Wednesday, 5 February 2014
Aasiaat ( danish name Egedesminde) is a town in western Greenland, located on an island in the outermost southern part of Disko Bay.
Population : ~ 4 800, the fourth largest in Greenland.
Coordinates : 68°42′ N, 52°52′ W, some 200 km north of the arctic circle.
The settlement that would become Aasiaat was founded in 1759 by Niels Egede, a norwegian merchant and missionary, as a trading colony for furs, beluga whale, harp seal and narwhal. The traditional hunt was done in kayaks and umiaks, built by the natives.
Many houses are reached only by a stairway network leading up and downhill.
Aasiaat is also North Greenland's main centre of education with, among others, an upper secondary school and a business school.
The school campus.
Today Asiaat is a modern greenlandic town, with Schools, a Hospital, a Museum, sports center, hotels, restaurants and a café. And even shops like Anuni.
The Seaman's Hotel
The Soemandshjem (The Seamen's Home) is located in a tranquil setting with views of the sea and the town in Disko Bay. The oldest buildings date from 1778 and 1826, and served as residences for the whaling station.
In summer it is possible to see whales from the rooms, and in winter the icebergs are a beautiful sight.
There are even two supermarkets, Pisiffik and Pilersuisoq
The Aasiaat Museum was first established in 1978 to house local artifacts.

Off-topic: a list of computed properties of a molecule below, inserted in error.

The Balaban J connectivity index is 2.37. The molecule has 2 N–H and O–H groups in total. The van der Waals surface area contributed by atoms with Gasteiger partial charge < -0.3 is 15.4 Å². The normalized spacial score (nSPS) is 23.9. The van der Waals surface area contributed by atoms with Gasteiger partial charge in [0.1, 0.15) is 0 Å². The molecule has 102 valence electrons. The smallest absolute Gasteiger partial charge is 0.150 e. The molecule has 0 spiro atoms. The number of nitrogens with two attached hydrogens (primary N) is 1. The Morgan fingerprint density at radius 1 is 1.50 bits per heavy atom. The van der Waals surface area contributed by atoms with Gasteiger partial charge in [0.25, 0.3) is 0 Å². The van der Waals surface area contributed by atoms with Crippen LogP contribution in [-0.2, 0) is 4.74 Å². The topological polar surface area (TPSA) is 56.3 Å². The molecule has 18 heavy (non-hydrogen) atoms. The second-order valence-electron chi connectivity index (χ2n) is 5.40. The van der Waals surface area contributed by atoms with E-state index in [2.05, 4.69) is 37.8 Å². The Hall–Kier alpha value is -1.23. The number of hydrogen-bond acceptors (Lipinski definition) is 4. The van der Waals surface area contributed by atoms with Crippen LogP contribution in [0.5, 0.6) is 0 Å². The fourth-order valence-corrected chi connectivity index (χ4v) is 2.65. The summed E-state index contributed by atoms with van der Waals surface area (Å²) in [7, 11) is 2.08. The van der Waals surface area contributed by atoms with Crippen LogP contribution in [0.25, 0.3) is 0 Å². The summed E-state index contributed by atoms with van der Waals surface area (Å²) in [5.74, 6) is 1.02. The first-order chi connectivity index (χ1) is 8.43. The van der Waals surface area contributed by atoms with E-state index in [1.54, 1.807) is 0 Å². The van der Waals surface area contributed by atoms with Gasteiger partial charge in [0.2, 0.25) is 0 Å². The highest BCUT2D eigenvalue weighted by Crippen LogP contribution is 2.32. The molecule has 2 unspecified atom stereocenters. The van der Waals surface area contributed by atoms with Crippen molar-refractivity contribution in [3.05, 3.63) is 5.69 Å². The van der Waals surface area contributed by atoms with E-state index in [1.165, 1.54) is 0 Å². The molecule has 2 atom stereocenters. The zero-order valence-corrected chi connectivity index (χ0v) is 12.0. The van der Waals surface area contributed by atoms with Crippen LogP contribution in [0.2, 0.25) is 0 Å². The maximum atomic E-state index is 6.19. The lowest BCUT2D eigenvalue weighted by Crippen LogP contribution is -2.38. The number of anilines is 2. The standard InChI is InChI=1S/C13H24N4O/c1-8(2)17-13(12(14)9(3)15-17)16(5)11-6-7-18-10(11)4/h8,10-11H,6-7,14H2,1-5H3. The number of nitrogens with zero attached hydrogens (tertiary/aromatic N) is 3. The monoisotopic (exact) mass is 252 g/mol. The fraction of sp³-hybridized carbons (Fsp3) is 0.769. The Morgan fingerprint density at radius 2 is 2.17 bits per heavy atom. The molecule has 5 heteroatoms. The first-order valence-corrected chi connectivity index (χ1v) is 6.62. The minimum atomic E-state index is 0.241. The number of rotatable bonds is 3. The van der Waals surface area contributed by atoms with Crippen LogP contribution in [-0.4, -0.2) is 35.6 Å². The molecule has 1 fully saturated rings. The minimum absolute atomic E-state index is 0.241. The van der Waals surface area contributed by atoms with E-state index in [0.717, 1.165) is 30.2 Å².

Egesdesminde, 1879 - Aasiaat Museum
Today, permanent exhibitions include crafts from the local fishing and hunting industries, as well as traditional clothing and handicrafts from the area.
This is small but informative museum, showing how the styles of traditional Inuit clothing change as you move farther north. With focus on Inuit history and the town's past, but also a common hall that is decorated with paintings by Danish painter Per Kirkeby.
An interior wall displays the work of Per Kirkeby.
The old turf house
An outside extension of the museum - an old turf (or peat) house, the kind of huts that were built when Aasiaat was founded: low, rectangular, with walls made of stone and turf on top.
In present day Aasiaat, things are different; the harbour is visited by the Arctic Umiaq Line coastal ferry, and large merchant ships of the Royal Arctic Line.
Sarfaq Ittuk, the coastal ferry, comes twice a week.
The airport connects to Ilulissat, Nuuk and other smaller towns.
Though small and isolated, Aasiaat found its way. At this latitude it's not easy to find a quality of life as high elsewhere.
Maximum temperature in July can reach over 8º C, the minimum in January as low as -16º C.
Drying clothes in the midnight sun